Bonansea bitterly wept as she put her clown makeup on; her mad laughter while racing the square became monstrous. Yassky, apparently in severe pain, rubbed a balloon against her belly and approached a passerby who politely put his phone away to acknowledge her.

Sometimes, the dancers disappeared in the crowd. I had lost sight of de Hoyos when someone pointed him out leaping and gesticulating on top of the parking garage. If there were any narrative suggestions, it was the ongoing give and take between de Hoyos and Mann. Or perhaps it was Bonansea marching up to de Hoyos, who had dropped to the ground after his lovely ballad fragment. In her best French rhetorical manner, the petite performer started a discourse (on, among other things, mortality) and the corpse in front of her. She finally decided that theory had run into reality and proceeded with mouth-to-mouth resuscitation.

If Bonansea was something of clown figure, the powerful Yassky seemed imprisoned inside her own body. She is a slender, gamine performer, and I don’t think I ever saw her relax. When she held her limbs tight to her body, they looked like they were enchaining her. When she crouched on a tiny stool on one leg, she repeatedly spilled water and salt offered to her. Whispering into a mike, she asked for help. Clawing her throat while lying on her back, she looked about ready to expire.

For all the portentous self-examination in Eye, the work was free-spirited, unpretentious, and yet quite serious. The boom box sound score, however, needs rethinking; much of it was too blatantly obvious. While Eye greatly benefited from its gorgeous location, at times it looked too thin, dissipating some of its energy. It probably will benefit from the additional performers — Sherwood Chen and a group of community volunteers — who will join the final show Sat/3. *


Wed/30 and Sat/3, 12:30pm, free

Jessie Square

736 Mission, SF


Two views of the waterfront


The Golden State Warriors’ announcement that its planned 18,000-seat basketball arena would be moved off the San Francisco waterfront was fresh in everyone’s mind when former San Francisco Mayor Art Agnos visited the Bay Guardian office on April 23, and he was electrified by the win.

“I resent anyone suggesting that this is not a genuine people-powered victory — again,” Agnos said. “Because that’s what it was, bottom line.”

The former mayor has traveled up and down the city in recent months promoting Proposition B, an initiative on the June 3 ballot that may well have cleared the Warriors Arena from its proposed waterfront perch at Piers 30-32 had the team not announced that it would be taking that step independently.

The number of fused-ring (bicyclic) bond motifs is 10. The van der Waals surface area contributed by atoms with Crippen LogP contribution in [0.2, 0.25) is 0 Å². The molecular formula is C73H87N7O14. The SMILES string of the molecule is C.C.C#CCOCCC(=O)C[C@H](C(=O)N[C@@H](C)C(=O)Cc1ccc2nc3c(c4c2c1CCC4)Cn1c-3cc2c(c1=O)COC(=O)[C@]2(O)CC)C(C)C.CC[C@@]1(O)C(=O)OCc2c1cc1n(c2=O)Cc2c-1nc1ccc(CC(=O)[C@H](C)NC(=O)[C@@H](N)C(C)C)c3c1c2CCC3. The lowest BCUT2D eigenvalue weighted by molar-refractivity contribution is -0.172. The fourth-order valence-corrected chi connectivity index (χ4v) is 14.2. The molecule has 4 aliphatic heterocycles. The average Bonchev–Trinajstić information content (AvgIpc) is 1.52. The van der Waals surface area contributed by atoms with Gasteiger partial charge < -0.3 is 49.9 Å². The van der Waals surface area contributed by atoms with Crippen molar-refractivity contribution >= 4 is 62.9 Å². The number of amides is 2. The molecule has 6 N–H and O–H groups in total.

If it passes, Prop. B will require voter approval for any development project along city-owned waterfront property that exceeds height limits set by the Waterfront Land Use Plan approved in 1997. Such a rule would have squarely targeted the Warriors’ proposal.

The sports arena had been slated for a 13-acre parcel a stone’s throw from the Bay Bridge that is now a parking lot, where it would have hovered above the water like a floating spacecraft. Across the street, at a site known as Seawall Lot 330, the Warriors had proposed installing shops, parking, a condo tower, and a hotel.

Agnos and the backers of Prop. B hadn’t anticipated the Warriors’ announcement that its waterfront venue would be moved to private property, a 12-acre lot in Mission Bay purchased from tech giant

“We thought, because people at the top of this city’s government told us so, they would prevail,” Agnos said of Mayor Ed Lee and others championing the waterfront arena. “They didn’t.”

Agnos and his allies say it was the prospect of voters having to sign off on a proposal that was hatched behind closed doors that caused the Warriors to choose a more appropriate location.

“We helped them go to a different place where we now support what they’re doing — because it makes more sense for this city, and for our bay, as well as our waterfront. That’s what the issue is,” Agnos told us. “The spin doctors had their ass handed to ’em … had their ass handed to ’em, by a low-income group of allies, over their $20,000–$30,000, gold-plated contracts per month. And so now, they understand.”

They understand that the waterfront of San Francisco is a battleground and the people are willing to fight to ensure the public interest trumps private profits.


A rendering of proposed development at Pier 70, envisioning tech offices and housing.


A historic map hanging in a corridor at the Port of San Francisco building, in a rehabbed terminal at Pier 1 along The Embarcadero, traces the original curve of a coastline that once separated the city from San Francisco Bay.

The existing waterfront juts out considerably from where its natural edge once fell, and today’s urban landscape features a mix of entire neighborhoods, tall buildings, parks, restaurants, merchant corridors, and transport terminals, all perched atop fill covered by layers of concrete.